Tree management

Trees on campus provide shade, amenity and have immense habitat value. There are approximately 4500 to 5000 trees within the landscape spaces of the campus and an estimated 20,000 more in the adjacent bushland on the escarpment and in the riparian corridors.   In under 50 years the university has transformed this site from a cleared farmland with limited remnant vegetation to what it is today.   

There are a number of trees on campus that were present onsite when it was still farmland prior to the 1950s.  These are significant trees including the Turpentine near the P3 multistorey carpark and also the Turpentine surrounded by the decking near Building 13.

As dynamic living structures trees grow, mature, decline, and die. They are also susceptible to diseases, man-made interferences, and damage from weather events that can affect the structure and lifecycle of trees.

To manage these risks and values a tree management system called Arbor Plan is used to guide tree maintenance, manage safety risks, assess and retain habitat and identify significant trees. Trees that have been tagged and numbered are listed in this management system.  These trees are in the populated and frequented areas of the campus and scheduled inspections are conducted to monitor tree health.

Tree maintenance works are conducted in a manner that balances the trees values and safety risks.  As part of our tree management we monitor tree disease  and manage faults to prolong the requirement to remove a tree and maintain habitat values. Methods used include:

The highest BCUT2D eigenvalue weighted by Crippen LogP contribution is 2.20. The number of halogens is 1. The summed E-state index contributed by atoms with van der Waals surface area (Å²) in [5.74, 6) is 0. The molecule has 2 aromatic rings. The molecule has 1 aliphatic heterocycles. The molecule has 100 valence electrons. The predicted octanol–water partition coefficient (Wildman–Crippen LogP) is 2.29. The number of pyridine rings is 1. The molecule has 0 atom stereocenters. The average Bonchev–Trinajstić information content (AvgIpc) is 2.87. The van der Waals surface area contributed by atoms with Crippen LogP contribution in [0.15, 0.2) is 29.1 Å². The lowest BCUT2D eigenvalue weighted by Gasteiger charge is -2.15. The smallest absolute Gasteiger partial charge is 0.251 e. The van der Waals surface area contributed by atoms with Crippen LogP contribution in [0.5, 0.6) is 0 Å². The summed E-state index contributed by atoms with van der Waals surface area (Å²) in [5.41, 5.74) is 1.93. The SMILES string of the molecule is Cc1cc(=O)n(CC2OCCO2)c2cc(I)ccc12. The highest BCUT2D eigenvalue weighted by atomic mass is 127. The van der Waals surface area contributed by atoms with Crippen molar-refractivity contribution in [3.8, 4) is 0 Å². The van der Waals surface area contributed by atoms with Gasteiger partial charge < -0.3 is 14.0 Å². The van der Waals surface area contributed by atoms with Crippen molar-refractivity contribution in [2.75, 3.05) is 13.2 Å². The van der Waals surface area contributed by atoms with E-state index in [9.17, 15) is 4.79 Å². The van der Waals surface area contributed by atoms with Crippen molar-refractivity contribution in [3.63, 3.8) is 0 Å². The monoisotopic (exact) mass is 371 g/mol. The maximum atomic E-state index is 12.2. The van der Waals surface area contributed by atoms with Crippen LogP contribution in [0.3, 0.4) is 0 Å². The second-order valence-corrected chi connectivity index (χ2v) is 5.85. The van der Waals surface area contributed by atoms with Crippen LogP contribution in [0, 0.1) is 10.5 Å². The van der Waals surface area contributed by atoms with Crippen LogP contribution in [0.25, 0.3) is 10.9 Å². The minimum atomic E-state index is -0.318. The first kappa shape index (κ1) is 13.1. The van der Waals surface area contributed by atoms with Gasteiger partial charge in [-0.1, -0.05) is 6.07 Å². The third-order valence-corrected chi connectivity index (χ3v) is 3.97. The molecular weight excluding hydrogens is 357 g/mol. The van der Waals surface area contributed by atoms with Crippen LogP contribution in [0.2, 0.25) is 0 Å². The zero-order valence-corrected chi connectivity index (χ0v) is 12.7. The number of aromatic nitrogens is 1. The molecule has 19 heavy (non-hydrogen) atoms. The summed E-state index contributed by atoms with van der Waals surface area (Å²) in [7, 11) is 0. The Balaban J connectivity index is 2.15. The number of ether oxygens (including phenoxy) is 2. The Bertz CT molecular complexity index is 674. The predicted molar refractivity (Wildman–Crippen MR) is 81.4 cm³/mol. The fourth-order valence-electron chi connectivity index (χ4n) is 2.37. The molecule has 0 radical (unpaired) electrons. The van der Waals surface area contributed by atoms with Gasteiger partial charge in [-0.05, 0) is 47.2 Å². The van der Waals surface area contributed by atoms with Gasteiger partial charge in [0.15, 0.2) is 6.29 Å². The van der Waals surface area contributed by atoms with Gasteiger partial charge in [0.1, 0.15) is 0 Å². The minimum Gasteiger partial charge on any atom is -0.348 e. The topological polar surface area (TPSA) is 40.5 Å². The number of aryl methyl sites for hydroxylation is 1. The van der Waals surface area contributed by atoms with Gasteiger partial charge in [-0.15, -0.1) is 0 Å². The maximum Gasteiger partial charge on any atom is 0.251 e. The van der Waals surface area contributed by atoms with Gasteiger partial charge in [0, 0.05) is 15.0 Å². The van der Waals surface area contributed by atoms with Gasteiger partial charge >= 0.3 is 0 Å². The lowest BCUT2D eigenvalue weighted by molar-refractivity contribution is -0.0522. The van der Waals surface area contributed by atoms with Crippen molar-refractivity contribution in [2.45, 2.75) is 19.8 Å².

• Sonic tomograph testing - this test provides data on the ratio of sound structural wood to decaying wood in trees identified as having fungal rot.  This test allows us to monitor the rate of decay and prolong the need to remove the tree for many years.   
  • Installing branch support hardware - this hardware is used when major faults are identified in large significant trees and the probability of failure is high, cabling systems are installed that support the fault and allow the tree to create wound wood and strengthen the wound area. This type of intervention has limitations and can only be used in some circumstances.
  • Remedial pruning - these works include fault removal weight reduction and corrective pruning.
  • Habitat management - current and potential habitat values are assessed and managed in a manner (when possible) that removes the safety hazards but retains the habitat values.  In some instances there may not be an existing hollow but one is created in the remaining trunk or a possum box installed. When a tree is required to be completely removed some sections of trees are placed in nearby gardens and bushland for use as habitat and the remainder of the tree is chipped and used on site to mulch garden beds. We continue to plant trees on campus replacing all removed trees with a focus of maintaining and enhancing tree canopy and habitat.